With the regular season dwindling down to the final days. Kentucky’s treacherous road to an SEC title is becoming clearer.
The Cats did themselves no favors on Sunday afternoon, dropping just their second home game of the year, 73-69 at the hands of Ole Miss. After defeating No. 17 Georgia on Thursday night, Kentucky was primed for the vaunted double-bye in this week’s SEC Tournament. The victory versus the Bulldogs vaulted them into fourth place in the conference standings with only the Rebel contest on Senior Day to play. But that loss, coupled with a Georgia win at Florida, pushed them back into the five slot.
Generally speaking, there isn’t a major difference between the four and five seeds. Yes, it means only a single bye instead of two, but a Kentucky win against the winner of the No. 12 vs. No. 13 game (Florida vs. Auburn) will see them in the same position they likely would have been in if they had claimed the four: facing Georgia in the quarterfinals. Instead of being the designated home team in white though, they’ll be in blue.
Kentucky’s home dominance (11-2) has masked some of its woes, which have been more pronounced on the road. Despite their SEC standings position, the Cats were merely average outside of the Bluegrass, going 4-4. Each of their four losses, including the one to Ole Miss, came by at least 12 points. This brings a sense of pessimism ahead of the conference get-together in Greenville, South Carolina.
Kentucky seems to have a solid chance at a semifinal appearance, but further advancement is murky at best. Each of the current top three tournament seeds (Texas A&M, South Carolina and Tennessee) beaten Kentucky by 17 or more in their regular season meetings outside of Lexington.
The Aggies, the No. 1 seed for the tournament, were a surprise juggernaut this year. They followed up their 22-8 showing in 2020 with a spectacular 22-1 campaign this year, and claimed their first SEC regular-season title by knocking off South Carolina 65-57 on Sunday. Texas A&M has been led by Aaliyah Wilson and N’Dea Jones throughout their dominant season, one that’s lone blemish came at LSU on Jan. 14. Kentucky traveled to College Station on Jan. 7, falling 77-60 as Jones went for 12 points and 12 rebounds, while Wilson had 18 points. If they were to face Texas A&M in Greenville, a focus on controlling the boards needs to be emphasized if they want to have a chance to come out on top.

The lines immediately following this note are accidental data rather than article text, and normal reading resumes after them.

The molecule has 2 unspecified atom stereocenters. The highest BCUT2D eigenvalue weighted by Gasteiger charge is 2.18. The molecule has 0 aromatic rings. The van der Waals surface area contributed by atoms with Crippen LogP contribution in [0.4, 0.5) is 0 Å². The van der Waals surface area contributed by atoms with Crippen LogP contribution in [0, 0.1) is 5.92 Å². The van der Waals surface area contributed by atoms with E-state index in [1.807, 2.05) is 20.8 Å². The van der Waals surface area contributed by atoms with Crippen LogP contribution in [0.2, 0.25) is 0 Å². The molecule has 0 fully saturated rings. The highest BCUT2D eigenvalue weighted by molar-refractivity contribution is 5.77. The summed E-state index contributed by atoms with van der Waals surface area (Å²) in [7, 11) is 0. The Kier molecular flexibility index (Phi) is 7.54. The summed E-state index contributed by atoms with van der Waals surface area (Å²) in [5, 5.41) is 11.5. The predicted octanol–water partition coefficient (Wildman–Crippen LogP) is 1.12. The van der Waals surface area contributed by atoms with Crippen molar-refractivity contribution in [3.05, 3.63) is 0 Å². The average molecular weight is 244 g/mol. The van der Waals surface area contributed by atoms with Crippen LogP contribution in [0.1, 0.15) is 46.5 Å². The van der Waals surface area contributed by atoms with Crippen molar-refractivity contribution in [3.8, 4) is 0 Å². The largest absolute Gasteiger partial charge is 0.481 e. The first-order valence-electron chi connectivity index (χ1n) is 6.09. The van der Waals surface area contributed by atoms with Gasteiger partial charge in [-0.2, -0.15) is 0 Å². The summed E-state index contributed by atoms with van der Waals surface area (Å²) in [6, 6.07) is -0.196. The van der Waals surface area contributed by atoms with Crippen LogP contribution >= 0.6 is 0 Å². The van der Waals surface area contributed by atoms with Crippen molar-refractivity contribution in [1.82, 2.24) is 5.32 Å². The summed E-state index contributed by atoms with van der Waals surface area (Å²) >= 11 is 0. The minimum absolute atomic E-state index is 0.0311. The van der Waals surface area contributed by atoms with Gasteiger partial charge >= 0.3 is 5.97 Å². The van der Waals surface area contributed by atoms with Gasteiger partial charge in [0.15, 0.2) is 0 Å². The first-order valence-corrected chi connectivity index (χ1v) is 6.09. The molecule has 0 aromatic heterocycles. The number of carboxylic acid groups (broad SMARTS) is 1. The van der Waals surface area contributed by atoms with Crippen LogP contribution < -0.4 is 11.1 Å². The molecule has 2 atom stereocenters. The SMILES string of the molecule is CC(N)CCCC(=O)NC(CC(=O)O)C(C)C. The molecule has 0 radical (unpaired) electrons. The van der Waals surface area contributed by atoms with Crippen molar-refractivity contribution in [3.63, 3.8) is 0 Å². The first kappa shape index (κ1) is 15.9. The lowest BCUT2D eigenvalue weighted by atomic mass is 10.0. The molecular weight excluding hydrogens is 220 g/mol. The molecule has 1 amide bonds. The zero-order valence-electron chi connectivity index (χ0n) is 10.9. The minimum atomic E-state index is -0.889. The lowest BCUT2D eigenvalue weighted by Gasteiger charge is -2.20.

Greenville’s No. 2 seed, South Carolina, spent multiple weeks ranked as the No. 1 team in the nation. The Gamecocks have beaten Kentucky twice those season, both times by capitalizing on UK’s slow second halves.
But South Carolina lost to perennial powerhouse UCONN, Tennessee and the shocking Aggies. Ending the regular season at 19-4 is considered disappointing in Dawn Staley’s neck of the woods, but her squad remains as big a threat as any to cut down the nets in both Greenville and San Antonio.
The Gamecocks recently outclassed the Cats 76-55 in Columbia, but only defeated Kentucky 75-70 when the two faced off on Jan. 10 at Memorial Coliseum. Kentucky shot just 15% from three-point range in that one but showed it can compete with the country’s best. Remembering the game, even though it ended in defeat, should bode well for the Cats’ overall confidence.
In its first matchup with Tennessee, Kentucky suffered through a brutal 70-53 loss in Knoxville. The team was putrid from the field, hitting at only a 28% rate from the field. Rhyne Howard and Chasity Patterson went for a combined 9-of-31 during the loss.
The rematch in Lexington was a much different story. The Cats returned the favor at Rupp Arena with a big 15-point victory, in which they held the Lady Vols to 35% shooting. Jazmine Massengill shined versus her former squad that night, dropping 11 points, grabbing seven rebounds while dishing out six assists. Barring a disastrous shooting performance, the Cats have demonstrated the ability handle Rae Burrell and company.
Kentucky possesses the talent required to bring home the conference title. That much is evident, even with the road issues. But there are two questions that need to be answered:
- Did the Georgia contest mark the turning of the tide in terms of road performance, especially when playing top teams?
- Can the Cats avoid hemorrhaging points in the paint long enough to allow their guards to force turnovers and offense to build/hang onto a lead?
If the answer to both of those is “yes”, the possibility of bearing witness to the program’s first SEC Tournament championship is much higher than it otherwise would be. Clearly separated as one of the conference’s top teams, the Wildcats should be able to enter the tournament confident in their ability to win no matter who they match up against.